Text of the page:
Is accelerating an equities glide path a market timing strategy?
We are pursuing early retirement this year. I've read a lot (here and elsewhere) about asset allocation strategies, and we've decided to pursue a rising glide path approach to mitigate sequence of returns risk.
My question is whether it is a market timing strategy (and a bad idea) to accelerate an equities glide path by increasing the equities percentage after a market correction. The strategy is design to buy insurance against getting poor returns in the first few years of retirement, since in the end it will all work out. But if you do get that correction, you have "used your insurance" and would it be reasonable to increase equities exposure closer to the desired final value? This is essentially betting that there won't be a second big correction, and you can then buy equities on sale. I'm imagining for example "if the market drops 10%, I will accelerate my equities glide by say 10%. If it drops another 10% next year, I would shift another 10% into equities." I would not move more into equities than my desired final long term allocation.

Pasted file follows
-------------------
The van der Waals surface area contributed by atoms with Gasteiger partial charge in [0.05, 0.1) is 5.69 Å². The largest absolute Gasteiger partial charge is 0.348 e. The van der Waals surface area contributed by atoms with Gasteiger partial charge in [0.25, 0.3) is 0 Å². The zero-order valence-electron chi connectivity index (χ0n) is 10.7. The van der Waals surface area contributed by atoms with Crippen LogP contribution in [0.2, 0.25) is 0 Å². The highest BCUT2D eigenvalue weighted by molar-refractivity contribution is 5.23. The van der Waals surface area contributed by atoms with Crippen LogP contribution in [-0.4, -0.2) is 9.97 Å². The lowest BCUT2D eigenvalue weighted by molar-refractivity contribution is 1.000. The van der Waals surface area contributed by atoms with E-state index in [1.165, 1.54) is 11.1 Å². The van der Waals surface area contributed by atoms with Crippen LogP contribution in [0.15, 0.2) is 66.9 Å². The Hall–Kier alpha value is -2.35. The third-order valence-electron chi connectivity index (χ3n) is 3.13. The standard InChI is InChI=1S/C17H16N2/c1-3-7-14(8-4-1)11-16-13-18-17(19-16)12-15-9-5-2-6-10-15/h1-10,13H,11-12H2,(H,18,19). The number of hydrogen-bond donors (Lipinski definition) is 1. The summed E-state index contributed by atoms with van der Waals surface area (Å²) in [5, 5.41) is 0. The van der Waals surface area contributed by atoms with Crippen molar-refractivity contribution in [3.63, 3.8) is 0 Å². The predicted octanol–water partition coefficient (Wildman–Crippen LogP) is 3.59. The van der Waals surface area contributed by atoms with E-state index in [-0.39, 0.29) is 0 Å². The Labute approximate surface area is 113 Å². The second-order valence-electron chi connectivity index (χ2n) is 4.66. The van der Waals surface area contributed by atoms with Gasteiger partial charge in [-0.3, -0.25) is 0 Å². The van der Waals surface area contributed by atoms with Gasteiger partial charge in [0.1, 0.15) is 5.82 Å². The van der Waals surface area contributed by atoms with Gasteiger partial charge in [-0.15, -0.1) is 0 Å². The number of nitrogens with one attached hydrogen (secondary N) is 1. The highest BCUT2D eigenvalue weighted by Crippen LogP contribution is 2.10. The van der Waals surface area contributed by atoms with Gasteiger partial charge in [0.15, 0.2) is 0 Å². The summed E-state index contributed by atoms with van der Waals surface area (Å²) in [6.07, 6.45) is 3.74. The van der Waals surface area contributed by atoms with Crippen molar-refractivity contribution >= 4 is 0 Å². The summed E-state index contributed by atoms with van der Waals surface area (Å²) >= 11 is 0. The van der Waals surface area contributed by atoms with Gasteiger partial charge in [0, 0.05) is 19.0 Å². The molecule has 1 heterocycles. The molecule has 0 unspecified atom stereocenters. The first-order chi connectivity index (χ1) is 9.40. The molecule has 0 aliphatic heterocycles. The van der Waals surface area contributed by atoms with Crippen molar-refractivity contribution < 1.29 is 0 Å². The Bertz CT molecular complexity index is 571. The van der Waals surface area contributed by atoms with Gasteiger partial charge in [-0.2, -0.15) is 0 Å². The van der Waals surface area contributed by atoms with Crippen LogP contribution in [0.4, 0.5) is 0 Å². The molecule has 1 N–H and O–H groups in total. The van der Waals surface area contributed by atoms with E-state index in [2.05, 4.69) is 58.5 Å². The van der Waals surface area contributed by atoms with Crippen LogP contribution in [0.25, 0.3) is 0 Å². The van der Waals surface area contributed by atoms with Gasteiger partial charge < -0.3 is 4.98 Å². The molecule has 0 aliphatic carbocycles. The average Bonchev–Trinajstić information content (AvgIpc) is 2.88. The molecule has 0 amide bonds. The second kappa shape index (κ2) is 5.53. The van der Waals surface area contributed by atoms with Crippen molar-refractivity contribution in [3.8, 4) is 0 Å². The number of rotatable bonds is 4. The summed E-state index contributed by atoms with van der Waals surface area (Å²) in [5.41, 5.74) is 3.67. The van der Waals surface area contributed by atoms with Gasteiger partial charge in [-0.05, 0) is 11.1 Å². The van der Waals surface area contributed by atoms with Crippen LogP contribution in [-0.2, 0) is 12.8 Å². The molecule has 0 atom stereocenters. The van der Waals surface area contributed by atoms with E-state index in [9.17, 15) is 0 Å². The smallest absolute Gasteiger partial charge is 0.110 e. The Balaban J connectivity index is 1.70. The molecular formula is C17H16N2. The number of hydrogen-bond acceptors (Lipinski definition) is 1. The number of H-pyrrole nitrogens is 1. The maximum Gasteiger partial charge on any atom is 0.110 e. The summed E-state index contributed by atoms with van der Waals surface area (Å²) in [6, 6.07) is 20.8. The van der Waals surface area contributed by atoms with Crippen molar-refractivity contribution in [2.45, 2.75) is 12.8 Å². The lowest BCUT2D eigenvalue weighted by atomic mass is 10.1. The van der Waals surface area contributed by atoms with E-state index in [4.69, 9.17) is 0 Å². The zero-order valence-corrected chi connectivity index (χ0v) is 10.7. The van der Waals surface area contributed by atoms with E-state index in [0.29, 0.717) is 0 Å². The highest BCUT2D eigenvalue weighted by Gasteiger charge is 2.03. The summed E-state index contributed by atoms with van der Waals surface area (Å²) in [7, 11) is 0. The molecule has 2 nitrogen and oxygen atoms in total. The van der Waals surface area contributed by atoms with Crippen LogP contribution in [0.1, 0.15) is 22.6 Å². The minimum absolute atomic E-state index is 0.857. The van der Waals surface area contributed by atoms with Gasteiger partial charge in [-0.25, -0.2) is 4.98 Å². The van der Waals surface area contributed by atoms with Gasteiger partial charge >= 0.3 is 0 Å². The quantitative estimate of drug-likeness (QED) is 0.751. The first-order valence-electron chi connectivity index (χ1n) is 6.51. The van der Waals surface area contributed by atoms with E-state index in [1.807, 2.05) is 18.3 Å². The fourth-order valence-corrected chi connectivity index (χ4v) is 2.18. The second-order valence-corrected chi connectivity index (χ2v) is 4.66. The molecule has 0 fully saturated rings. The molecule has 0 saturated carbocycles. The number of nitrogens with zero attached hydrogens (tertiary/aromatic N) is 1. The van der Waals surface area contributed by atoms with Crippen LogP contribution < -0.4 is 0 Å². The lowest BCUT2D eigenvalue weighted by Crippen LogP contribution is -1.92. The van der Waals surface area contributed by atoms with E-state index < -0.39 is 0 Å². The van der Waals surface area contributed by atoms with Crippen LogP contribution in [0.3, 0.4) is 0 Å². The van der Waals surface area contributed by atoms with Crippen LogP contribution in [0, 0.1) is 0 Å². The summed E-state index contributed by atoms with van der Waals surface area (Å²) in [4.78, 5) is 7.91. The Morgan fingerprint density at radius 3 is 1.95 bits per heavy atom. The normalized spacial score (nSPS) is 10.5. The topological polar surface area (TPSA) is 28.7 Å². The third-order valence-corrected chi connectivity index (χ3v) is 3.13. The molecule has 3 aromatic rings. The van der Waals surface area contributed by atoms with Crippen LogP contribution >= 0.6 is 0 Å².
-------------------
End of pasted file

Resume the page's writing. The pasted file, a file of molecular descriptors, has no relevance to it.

I guess I feel like this IS market timing, but I'm also not seeing how it's a bad idea. So, I must be missing something! What do you think?